Into the rose-garden. My words echo
Thus, in your mind.
But to what purpose
Disturbing the dust on a bowl of rose-leaves
I do not know…….
……The trilling wire in the blood
Sings below inveterate scars
Appeasing long forgotten wars.
~TS Eliot, from Burnt Norton
These expressive ink drawings demonstrate complex feelings and ideas about war, good and evil, loss and hope; about the connection of history to the present, of grief to healing.
There is an ambiguity to these studies of roses from the neighbourhoods in which I spend my days. While making them they began to appear as plumes of bombs seen from above. Sometimes they look like glimpses of landscape from the air through a break in the clouds. I also imagine them as broken voices or wounds; and then, because of the sheen of the ink, they become watermarks of grief.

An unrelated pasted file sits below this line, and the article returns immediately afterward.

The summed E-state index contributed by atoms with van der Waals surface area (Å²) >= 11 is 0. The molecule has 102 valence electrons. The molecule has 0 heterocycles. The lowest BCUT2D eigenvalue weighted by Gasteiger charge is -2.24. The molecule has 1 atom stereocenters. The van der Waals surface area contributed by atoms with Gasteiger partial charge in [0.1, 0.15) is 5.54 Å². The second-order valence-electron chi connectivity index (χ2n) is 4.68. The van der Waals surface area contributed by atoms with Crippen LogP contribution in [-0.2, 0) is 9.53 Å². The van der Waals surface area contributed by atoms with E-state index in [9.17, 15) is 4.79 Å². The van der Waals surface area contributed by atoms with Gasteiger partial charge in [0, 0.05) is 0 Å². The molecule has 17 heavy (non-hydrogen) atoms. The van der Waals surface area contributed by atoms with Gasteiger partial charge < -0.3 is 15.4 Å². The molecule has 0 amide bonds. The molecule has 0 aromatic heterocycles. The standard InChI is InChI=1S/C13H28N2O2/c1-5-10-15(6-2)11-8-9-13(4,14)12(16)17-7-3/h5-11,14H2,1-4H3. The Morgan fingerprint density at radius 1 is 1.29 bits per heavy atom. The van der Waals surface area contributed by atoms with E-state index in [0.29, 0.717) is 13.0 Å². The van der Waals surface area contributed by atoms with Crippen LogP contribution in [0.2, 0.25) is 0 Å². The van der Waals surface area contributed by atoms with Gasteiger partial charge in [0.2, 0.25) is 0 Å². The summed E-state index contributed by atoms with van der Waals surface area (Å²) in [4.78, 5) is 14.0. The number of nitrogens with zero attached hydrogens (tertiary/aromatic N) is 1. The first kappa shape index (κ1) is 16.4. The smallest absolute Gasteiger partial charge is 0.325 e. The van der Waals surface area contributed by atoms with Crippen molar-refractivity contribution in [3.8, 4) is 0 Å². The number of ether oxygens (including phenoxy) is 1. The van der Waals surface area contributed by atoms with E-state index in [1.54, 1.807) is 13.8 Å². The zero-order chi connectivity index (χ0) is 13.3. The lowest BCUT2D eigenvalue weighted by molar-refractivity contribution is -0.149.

A perennial symbol of love, the rose is often presented as an image of romantic perfection, yet these roses are set in the midst of a dark ground and are in various states of wholeness, integration and visibility. By reclaiming the image of the rose from a limited, sentimental narrative I am referencing not only personal persistence in the face of suffering but a social activism and idealism that calls upon compassion as the means by which to overcome turmoil, violence and uncertainty.
A Complex Grief was shown at the exhibition Interworld at Arc.hive Artist Run Centre May 3rd to 12th, 2019.